Friday 16 November, 2018

DOMINO EFFECT: Trevor Forrest latest casualty of ballooning scandal

Trevor Forrest

Trevor Forrest

A Cabinet Minister, four board members including two chairmen, a managing director and a general manager. That is the growing casualty list of the Petrojam/NESol scandals rocking the Andrew Holness-led administration.

The domino effect of the scandals has claimed yet another high profile name with the previously defiant Chairman of the Spectrum Management Authority (SMA), Trevor Forrest, being the seventh person to either resign or be fired.

Forrest, whose resignation took effect at 5:00 pm Tuesday, stood accused of meddling in the hiring practices of the SMA, by extension the public service. This, after he sought to have Carolyn Warren, the former Managing Director of National Energy Solutions Limited (NESoL), added to a list of shortlisted candidates for a senior position at the agency, after the application period had closed in 2016.

A series of emails between Forrest and then Managing Director of the SMA, Dr David McBean and between Forrest and the Permanent Secretary in the then Ministry of Science, Energy and Technology, Hillary Alexander, show that Forrest all but demanded that they add Warren to the list of applicants to be interviewed. Both resisted, while pointing out to Forrest that such a step could be in breach of public sector hiring practices and could bring both the SMA and the Ministry into disrepute.

In his letter of resignation to Prime Minister Andrew Holness, Forrest said he was stepping down “in the best interest of the impeccable record of the SMA, the Government and moreso the people of Jamaica…”.

“I have given careful consideration to, and had discussions with friends and family, about the varying perspectives and viewpoints surrounding actions attributed to me in the public domain in relation to the execution of my duties as chairman of the agency,” Forrest said.

The now former chairman said he was “never one who was afraid to accept responsibility for any of my actions.”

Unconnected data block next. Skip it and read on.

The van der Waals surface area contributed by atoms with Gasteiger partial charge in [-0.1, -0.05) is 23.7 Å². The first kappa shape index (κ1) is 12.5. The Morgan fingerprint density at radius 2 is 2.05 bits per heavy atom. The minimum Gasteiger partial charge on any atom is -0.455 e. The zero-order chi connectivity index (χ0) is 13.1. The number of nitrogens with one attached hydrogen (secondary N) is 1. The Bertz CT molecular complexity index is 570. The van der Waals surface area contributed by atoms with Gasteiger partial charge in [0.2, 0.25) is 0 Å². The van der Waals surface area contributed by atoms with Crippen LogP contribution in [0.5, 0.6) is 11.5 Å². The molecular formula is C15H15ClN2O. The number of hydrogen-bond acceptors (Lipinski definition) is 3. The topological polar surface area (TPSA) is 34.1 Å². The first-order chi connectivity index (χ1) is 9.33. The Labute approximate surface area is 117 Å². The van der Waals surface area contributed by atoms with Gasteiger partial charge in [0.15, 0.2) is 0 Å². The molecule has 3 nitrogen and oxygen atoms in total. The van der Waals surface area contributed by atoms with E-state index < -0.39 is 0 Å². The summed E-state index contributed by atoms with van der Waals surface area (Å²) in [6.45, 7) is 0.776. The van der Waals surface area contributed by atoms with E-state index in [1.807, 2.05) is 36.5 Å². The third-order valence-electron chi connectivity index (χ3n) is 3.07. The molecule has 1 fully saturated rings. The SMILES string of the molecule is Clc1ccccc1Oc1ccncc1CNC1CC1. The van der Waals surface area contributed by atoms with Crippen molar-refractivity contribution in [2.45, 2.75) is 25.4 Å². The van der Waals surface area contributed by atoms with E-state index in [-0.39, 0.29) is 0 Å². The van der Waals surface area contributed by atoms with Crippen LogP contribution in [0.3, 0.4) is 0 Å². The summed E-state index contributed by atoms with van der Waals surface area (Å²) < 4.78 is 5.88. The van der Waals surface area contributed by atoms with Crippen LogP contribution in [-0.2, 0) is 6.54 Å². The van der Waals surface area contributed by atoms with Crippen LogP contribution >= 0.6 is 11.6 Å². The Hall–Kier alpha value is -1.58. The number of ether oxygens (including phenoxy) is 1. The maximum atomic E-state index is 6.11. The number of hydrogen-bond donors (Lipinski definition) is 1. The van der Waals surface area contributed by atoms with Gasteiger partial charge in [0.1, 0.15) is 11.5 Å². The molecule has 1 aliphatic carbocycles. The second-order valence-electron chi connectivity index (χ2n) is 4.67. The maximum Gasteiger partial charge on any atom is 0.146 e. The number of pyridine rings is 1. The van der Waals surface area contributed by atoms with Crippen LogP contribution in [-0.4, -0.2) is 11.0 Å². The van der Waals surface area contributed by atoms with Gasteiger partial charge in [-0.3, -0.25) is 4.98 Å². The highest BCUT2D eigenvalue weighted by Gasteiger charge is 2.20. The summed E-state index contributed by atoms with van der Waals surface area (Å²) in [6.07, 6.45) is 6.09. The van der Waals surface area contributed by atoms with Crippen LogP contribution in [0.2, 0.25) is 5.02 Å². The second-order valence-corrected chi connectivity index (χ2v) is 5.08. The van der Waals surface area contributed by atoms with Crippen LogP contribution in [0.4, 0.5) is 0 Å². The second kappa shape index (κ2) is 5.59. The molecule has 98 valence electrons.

He said that as chairman of the SMA, his intentions had always been to abide by the tenets of good governance, the government’s corporate governance framework and the policies of the agency.

Forrest’s resignation came merely hours after the Opposition People’s National Party (PNP) renewed calls for him to step down after more emails emerged which showed that he had inserted himself in the hiring processes at the SMA. General Secretary of the PNP, Julian Robinson said Forrest was not fit to hold the post.

Forrest is the latest to resign in a scandal that the PNP has described as the ‘mother of all scandals’.

Following allegations of nepotism, cronyism as well as questionable spending practices amid massive cost overruns, the three Jamaican members of the state-owned oil refinery Petrojam resigned in June. They are the former chairman Dr Perceval Bahado-Singh, Port Maria’s Mayor, Richard Creary and attorney-at-law Harold Malcolm. Shortly after, the embattled General Manager at Petrojam, Floyd Grindley, who was accused of numerous breaches of Government’s procurement guidelines, left the company.

Meanwhile, at NESol, where allegations of mismanagement are widespread, Warren resigned as Managing Director last week Wednesday after she belatedly admitted to six criminal convictions, five of which are drug related.

And Dr Andrew Wheatley resigned as Science and Technology Minister on Monday. Wheatley, who had oversight responsibility for Petrojam and NESoL, had earlier been stripped of the energy portfolio by Holness.

The Opposition has claimed that what has emerged so far is but the tip of the iceberg.

In the meantime, the Auditor General, the Integrity Commission and the Major Organised Crime and Anti-Corruption Agency are conducting separate probes at Petrojam, while the Financial Investigation  Division is conducting a probe at NESoL whose Operations Engineer, Lawrence Pommels, is before the court on money laundering, corruption and bribery charges.

This after he and co-accused Ricardo Harris were held with $85 million in cash, four high end motor vehicles and other valuables after detectives raided two houses in New Harbor Village, Old Harbour, St Catherine  on June 7.

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